Two weeks of instruction have been completed, getting youngsters used to the skill set needed for basketball. After a break this Saturday, the participants in Escalon’s Cub Basketball program will come back to start a five-week league season on Saturday, Jan. 27.
“We have around 170 kids,” said Cub Basketball program coordinator Martin Louro, who also serves as head coach for the varsity boys basketball program at EHS. “We go from seven years old to 14 years old and the first two weeks, we do clinics.”
Broken up by age divisions, the young players get instruction on dribbling, passing, jump and pivot moves, and more. The program had its first Saturday of clinic instruction on Jan. 6, followed by a second clinic on Jan. 13.
“We want to spur a little interest and we hope to see a benefit to our high school programs later on,” Louro said.
By getting kids interested early, he added, they can improve on those skills and fine tune their game through the Cub program, then move on to the structured competition at the middle and high school levels.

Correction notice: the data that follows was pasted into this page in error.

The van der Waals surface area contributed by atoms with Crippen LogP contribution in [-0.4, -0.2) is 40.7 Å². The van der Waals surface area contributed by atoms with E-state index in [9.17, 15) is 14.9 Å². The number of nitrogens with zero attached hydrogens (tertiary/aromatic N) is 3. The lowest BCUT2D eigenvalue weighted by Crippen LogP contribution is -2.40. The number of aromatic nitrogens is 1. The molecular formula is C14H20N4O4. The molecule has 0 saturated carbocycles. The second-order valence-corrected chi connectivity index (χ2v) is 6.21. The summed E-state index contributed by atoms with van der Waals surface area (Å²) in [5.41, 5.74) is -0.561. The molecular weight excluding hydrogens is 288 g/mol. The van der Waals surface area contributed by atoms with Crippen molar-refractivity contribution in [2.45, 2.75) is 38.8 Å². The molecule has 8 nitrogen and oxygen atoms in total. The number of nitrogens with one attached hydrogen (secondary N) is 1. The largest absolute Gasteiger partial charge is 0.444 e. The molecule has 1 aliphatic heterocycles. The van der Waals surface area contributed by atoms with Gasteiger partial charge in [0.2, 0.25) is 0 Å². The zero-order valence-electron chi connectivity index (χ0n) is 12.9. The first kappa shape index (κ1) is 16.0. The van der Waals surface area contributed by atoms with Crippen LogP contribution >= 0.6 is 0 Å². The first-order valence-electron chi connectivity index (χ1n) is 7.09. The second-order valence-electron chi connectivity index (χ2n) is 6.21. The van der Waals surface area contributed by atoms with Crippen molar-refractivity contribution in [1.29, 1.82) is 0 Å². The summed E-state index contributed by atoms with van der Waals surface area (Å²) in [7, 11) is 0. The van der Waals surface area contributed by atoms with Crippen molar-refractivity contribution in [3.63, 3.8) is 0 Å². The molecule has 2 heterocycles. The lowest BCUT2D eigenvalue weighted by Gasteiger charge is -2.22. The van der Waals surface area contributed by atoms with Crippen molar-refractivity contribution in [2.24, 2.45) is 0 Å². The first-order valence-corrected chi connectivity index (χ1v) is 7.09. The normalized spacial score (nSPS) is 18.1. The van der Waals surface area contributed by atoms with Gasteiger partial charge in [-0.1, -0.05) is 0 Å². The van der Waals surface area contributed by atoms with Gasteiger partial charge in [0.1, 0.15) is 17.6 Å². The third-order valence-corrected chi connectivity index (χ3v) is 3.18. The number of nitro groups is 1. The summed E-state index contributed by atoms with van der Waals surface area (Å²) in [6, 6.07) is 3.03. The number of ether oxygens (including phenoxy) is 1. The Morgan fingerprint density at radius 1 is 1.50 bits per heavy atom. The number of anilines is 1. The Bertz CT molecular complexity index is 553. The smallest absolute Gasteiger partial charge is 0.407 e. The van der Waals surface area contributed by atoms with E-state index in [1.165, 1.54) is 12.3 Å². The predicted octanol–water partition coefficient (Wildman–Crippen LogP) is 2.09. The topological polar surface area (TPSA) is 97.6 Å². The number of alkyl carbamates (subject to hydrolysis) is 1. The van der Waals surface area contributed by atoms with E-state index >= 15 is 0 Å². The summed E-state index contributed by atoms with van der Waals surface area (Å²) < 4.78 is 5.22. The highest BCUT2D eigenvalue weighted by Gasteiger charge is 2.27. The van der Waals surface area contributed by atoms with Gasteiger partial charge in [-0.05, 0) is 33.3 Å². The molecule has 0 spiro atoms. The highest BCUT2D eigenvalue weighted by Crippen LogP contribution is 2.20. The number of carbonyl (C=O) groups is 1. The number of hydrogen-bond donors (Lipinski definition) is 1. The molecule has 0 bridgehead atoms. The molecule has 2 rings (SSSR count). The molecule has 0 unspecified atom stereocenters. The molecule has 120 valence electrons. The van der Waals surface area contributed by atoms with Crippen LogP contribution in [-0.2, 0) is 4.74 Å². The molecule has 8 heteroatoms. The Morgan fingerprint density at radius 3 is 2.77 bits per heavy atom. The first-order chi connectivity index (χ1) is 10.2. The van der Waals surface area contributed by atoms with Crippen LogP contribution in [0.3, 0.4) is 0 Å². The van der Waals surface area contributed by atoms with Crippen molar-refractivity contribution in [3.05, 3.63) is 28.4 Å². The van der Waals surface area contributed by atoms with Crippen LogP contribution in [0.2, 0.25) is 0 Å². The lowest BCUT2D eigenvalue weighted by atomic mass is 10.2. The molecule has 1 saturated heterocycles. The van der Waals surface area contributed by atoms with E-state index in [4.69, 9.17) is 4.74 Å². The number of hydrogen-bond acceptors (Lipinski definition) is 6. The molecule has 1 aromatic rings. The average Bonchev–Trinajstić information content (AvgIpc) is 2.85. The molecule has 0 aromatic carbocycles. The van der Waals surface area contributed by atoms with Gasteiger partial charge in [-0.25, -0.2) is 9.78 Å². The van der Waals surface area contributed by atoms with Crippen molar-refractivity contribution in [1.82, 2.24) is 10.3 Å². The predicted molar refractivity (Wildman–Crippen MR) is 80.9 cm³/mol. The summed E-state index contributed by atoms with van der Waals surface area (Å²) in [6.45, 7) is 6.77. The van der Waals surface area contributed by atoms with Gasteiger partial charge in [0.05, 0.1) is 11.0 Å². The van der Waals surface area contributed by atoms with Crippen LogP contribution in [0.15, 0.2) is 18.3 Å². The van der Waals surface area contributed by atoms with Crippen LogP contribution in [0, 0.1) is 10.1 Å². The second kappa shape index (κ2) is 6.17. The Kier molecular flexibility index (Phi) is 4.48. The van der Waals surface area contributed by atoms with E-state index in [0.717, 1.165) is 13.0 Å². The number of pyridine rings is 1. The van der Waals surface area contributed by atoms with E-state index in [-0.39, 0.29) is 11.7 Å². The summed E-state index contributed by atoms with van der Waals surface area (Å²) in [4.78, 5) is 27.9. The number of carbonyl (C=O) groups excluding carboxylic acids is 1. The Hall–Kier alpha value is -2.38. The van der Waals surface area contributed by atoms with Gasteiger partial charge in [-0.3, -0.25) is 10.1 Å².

“Last year out of the Cub basketball program we got five AAU teams,” Louro said of players wanting to continue with the sport after the short winter program. “We had all different age groups, boys and girls teams. As long as we have kids that want to play, we will do those AAU teams.”
High school coaches, from both the boys and girls programs, oversee the Cub program and also serve as instructors. Coming in to help are players from the high school teams as well.
“It’s a way for the high school kids to give a little back to this community, which has given so much to them,” Louro explained.
JV girls basketball head coach Robbie Leal runs the clinic drills and Louro handles the bulk of the administrative duties, with other coaches also helping to run the clinics and then work with the teams during the league games. Five weeks of competition will be featured, with games every Saturday, Jan. 27 through Feb. 24.
There’s also time for instruction during the competitive games, as organizers want to make sure the young players are getting as much information as possible about how the sport is played.
Leal said they also work with a variety of skill levels and work to place players on teams so that all teams are competitive.
“We want them to stick with it,” Leal said of making the Cub Basketball program a fun way to spend a Saturday. “We want them to keep playing.”